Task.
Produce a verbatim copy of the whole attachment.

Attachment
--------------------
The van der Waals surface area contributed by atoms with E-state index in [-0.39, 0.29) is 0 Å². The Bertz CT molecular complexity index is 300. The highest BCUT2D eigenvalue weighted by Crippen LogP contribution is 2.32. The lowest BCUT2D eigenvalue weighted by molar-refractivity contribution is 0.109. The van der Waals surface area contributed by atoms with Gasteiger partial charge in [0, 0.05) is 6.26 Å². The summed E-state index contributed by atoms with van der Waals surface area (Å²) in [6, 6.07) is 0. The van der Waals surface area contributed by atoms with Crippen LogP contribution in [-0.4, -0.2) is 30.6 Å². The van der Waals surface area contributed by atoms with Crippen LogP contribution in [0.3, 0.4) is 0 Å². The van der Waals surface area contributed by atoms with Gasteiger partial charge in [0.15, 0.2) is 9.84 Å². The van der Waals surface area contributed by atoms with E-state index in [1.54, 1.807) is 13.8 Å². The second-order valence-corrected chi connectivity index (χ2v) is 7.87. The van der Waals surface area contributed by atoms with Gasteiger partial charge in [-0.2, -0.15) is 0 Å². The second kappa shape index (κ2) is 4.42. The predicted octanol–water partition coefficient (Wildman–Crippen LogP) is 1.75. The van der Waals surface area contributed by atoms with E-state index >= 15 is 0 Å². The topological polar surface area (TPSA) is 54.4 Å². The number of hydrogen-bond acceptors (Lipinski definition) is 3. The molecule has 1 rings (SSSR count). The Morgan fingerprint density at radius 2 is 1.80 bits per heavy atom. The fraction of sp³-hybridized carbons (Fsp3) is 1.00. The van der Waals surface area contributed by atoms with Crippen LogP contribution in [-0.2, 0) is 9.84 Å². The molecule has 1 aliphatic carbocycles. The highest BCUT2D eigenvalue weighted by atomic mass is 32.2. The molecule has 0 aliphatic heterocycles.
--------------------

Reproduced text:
The van der Waals surface area contributed by atoms with E-state index in [-0.39, 0.29) is 0 Å². The Bertz CT molecular complexity index is 300. The highest BCUT2D eigenvalue weighted by Crippen LogP contribution is 2.32. The lowest BCUT2D eigenvalue weighted by molar-refractivity contribution is 0.109. The van der Waals surface area contributed by atoms with Gasteiger partial charge in [0, 0.05) is 6.26 Å². The summed E-state index contributed by atoms with van der Waals surface area (Å²) in [6, 6.07) is 0. The van der Waals surface area contributed by atoms with Crippen LogP contribution in [-0.4, -0.2) is 30.6 Å². The van der Waals surface area contributed by atoms with Crippen LogP contribution in [0.3, 0.4) is 0 Å². The van der Waals surface area contributed by atoms with Gasteiger partial charge in [0.15, 0.2) is 9.84 Å². The van der Waals surface area contributed by atoms with E-state index in [1.54, 1.807) is 13.8 Å². The second-order valence-corrected chi connectivity index (χ2v) is 7.87. The van der Waals surface area contributed by atoms with Gasteiger partial charge in [-0.2, -0.15) is 0 Å². The second kappa shape index (κ2) is 4.42. The predicted octanol–water partition coefficient (Wildman–Crippen LogP) is 1.75. The van der Waals surface area contributed by atoms with E-state index >= 15 is 0 Å². The topological polar surface area (TPSA) is 54.4 Å². The number of hydrogen-bond acceptors (Lipinski definition) is 3. The molecule has 1 rings (SSSR count). The Morgan fingerprint density at radius 2 is 1.80 bits per heavy atom. The fraction of sp³-hybridized carbons (Fsp3) is 1.00. The van der Waals surface area contributed by atoms with Crippen LogP contribution in [-0.2, 0) is 9.84 Å². The molecule has 1 aliphatic carbocycles. The highest BCUT2D eigenvalue weighted by atomic mass is 32.2. The molecule has 0 aliphatic heterocycles.